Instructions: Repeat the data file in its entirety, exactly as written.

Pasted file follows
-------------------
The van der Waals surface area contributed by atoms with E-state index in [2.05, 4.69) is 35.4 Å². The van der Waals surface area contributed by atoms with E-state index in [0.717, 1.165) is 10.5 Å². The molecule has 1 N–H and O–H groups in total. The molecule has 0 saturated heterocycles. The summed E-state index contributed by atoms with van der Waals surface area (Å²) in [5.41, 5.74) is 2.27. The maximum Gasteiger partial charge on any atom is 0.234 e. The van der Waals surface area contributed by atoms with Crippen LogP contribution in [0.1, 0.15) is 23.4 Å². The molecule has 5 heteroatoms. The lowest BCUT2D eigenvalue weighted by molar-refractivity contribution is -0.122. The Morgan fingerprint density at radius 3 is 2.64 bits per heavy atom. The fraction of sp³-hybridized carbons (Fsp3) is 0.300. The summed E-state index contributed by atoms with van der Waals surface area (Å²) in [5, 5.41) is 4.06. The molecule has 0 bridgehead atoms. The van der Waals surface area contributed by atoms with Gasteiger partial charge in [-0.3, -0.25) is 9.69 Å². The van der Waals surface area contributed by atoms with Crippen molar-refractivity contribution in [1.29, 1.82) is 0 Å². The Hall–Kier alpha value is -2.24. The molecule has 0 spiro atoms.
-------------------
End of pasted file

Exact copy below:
The van der Waals surface area contributed by atoms with E-state index in [2.05, 4.69) is 35.4 Å². The van der Waals surface area contributed by atoms with E-state index in [0.717, 1.165) is 10.5 Å². The molecule has 1 N–H and O–H groups in total. The molecule has 0 saturated heterocycles. The summed E-state index contributed by atoms with van der Waals surface area (Å²) in [5.41, 5.74) is 2.27. The maximum Gasteiger partial charge on any atom is 0.234 e. The van der Waals surface area contributed by atoms with Crippen LogP contribution in [0.1, 0.15) is 23.4 Å². The molecule has 5 heteroatoms. The lowest BCUT2D eigenvalue weighted by molar-refractivity contribution is -0.122. The Morgan fingerprint density at radius 3 is 2.64 bits per heavy atom. The fraction of sp³-hybridized carbons (Fsp3) is 0.300. The summed E-state index contributed by atoms with van der Waals surface area (Å²) in [5, 5.41) is 4.06. The molecule has 0 bridgehead atoms. The van der Waals surface area contributed by atoms with Gasteiger partial charge in [-0.3, -0.25) is 9.69 Å². The van der Waals surface area contributed by atoms with Crippen molar-refractivity contribution in [1.29, 1.82) is 0 Å². The Hall–Kier alpha value is -2.24. The molecule has 0 spiro atoms.